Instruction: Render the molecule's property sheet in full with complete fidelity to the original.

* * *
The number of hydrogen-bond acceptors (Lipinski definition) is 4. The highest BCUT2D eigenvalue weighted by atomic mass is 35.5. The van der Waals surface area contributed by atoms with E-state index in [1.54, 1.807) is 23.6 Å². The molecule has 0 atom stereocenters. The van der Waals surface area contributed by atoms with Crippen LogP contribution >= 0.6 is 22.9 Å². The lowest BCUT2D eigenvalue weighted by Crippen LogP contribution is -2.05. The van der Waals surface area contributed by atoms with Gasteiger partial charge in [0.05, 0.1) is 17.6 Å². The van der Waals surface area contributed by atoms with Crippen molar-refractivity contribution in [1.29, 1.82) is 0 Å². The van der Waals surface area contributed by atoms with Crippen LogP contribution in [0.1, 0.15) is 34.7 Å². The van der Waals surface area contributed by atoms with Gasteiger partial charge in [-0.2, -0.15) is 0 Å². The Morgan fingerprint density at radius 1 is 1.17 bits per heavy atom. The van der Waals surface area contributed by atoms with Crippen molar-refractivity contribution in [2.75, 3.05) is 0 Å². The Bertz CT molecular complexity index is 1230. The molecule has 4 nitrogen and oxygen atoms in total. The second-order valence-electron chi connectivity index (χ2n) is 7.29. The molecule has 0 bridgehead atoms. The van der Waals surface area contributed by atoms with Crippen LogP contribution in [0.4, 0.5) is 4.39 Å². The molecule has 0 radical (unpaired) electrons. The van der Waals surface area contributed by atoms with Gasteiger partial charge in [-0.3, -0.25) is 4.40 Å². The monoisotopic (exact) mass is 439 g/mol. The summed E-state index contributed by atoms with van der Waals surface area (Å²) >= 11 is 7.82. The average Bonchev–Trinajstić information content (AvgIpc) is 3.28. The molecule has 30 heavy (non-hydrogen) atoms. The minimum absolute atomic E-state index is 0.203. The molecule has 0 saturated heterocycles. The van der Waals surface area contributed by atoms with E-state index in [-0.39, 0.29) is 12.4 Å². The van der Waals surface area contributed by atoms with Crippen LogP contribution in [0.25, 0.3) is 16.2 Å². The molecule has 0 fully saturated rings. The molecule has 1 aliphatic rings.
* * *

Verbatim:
The number of hydrogen-bond acceptors (Lipinski definition) is 4. The highest BCUT2D eigenvalue weighted by atomic mass is 35.5. The van der Waals surface area contributed by atoms with E-state index in [1.54, 1.807) is 23.6 Å². The molecule has 0 atom stereocenters. The van der Waals surface area contributed by atoms with Crippen LogP contribution >= 0.6 is 22.9 Å². The lowest BCUT2D eigenvalue weighted by Crippen LogP contribution is -2.05. The van der Waals surface area contributed by atoms with Gasteiger partial charge in [0.05, 0.1) is 17.6 Å². The van der Waals surface area contributed by atoms with Crippen molar-refractivity contribution in [1.29, 1.82) is 0 Å². The van der Waals surface area contributed by atoms with Crippen LogP contribution in [0.1, 0.15) is 34.7 Å². The van der Waals surface area contributed by atoms with Gasteiger partial charge in [-0.2, -0.15) is 0 Å². The Morgan fingerprint density at radius 1 is 1.17 bits per heavy atom. The van der Waals surface area contributed by atoms with Crippen molar-refractivity contribution in [2.75, 3.05) is 0 Å². The Bertz CT molecular complexity index is 1230. The molecule has 4 nitrogen and oxygen atoms in total. The second-order valence-electron chi connectivity index (χ2n) is 7.29. The molecule has 0 bridgehead atoms. The van der Waals surface area contributed by atoms with Crippen LogP contribution in [0.4, 0.5) is 4.39 Å². The molecule has 0 radical (unpaired) electrons. The van der Waals surface area contributed by atoms with Gasteiger partial charge in [-0.3, -0.25) is 4.40 Å². The monoisotopic (exact) mass is 439 g/mol. The summed E-state index contributed by atoms with van der Waals surface area (Å²) >= 11 is 7.82. The average Bonchev–Trinajstić information content (AvgIpc) is 3.28. The molecule has 30 heavy (non-hydrogen) atoms. The minimum absolute atomic E-state index is 0.203. The molecule has 0 saturated heterocycles. The van der Waals surface area contributed by atoms with E-state index in [-0.39, 0.29) is 12.4 Å². The van der Waals surface area contributed by atoms with Crippen LogP contribution in [0.25, 0.3) is 16.2 Å². The molecule has 0 fully saturated rings. The molecule has 1 aliphatic rings.